Ambulatory surgery forms a large part of pediatric surgical practice. Several studies indicate that postoperative pain is poorly managed with more than 30% of children having moderate to severe pain. In a busy outpatient clinic contact between healthcare professionals and the family is increasingly limited calling for a global and efficient pain management regime.Objective:
The aim of this prospective observational cohort study was to determine postoperative pain intensity following day surgery in children after our structured intervention for pain management.Methods:
A number of interventions in an effort to address barriers to effective postoperative pain management after day surgery were identified in the literature. By introducing our concept structured intervention, we aimed to address the majority if not all these barriers. Accordingly, we adapted postoperative pain management to each child using a multimodal approach consisting of surgery-specific analgesia with weight appropriate doses of acetaminophen and ibuprofen. Analgesics were handed out to the parents in formulations accepted by child and parent and after thorough information to the parents.Results:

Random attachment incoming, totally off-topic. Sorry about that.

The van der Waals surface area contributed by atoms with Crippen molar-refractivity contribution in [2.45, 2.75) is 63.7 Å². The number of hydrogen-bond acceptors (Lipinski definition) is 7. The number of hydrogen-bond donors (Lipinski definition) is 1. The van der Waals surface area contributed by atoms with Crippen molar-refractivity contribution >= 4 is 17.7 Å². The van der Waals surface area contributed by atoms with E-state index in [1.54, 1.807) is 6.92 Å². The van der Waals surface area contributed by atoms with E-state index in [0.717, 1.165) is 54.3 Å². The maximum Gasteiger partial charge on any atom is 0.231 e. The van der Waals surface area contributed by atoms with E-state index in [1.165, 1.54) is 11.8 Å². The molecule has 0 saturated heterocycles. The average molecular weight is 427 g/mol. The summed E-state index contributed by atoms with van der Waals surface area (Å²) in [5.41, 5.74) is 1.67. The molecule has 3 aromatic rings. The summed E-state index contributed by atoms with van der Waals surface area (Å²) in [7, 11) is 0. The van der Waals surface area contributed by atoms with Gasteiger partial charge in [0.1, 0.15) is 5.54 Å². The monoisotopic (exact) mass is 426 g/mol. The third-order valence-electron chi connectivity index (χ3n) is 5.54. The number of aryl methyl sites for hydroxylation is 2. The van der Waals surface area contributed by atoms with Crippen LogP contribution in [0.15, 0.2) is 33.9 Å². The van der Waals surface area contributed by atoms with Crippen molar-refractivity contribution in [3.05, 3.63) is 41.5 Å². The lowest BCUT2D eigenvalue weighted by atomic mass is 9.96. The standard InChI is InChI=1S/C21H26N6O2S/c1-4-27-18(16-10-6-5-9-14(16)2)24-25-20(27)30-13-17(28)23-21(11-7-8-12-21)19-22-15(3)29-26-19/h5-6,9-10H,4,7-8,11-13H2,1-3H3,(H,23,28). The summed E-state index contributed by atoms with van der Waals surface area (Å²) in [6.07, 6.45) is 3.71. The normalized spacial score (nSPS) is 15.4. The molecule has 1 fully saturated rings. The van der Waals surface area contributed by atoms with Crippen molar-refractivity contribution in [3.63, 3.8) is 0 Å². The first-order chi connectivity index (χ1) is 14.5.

Two hundred and forty-five children were scheduled for surgery during the 3-month period of which 149 children were available for analysis. The postoperative pain as assessed by the parents with a the Short Form of the Parents' Postoperative Pain Measure (PPPM-SF) was well managed exhibiting a median pain score of 4 on postoperative day 0 (POD0) and median 1 on postoperative day 1 (POD1) and a numeric rating scale (NRS) median pain score of 2 on POD0 and median 1 on POD1. We found a highly significant correlation between the PPPM-SF and the NRS scores.Conclusion:
After thorough information of the parents we have successfully implemented a surgery-specific regime of primarily around-the-clock dosing of drug formulations acceptable for the specific child with dispensed medication ready available for the family.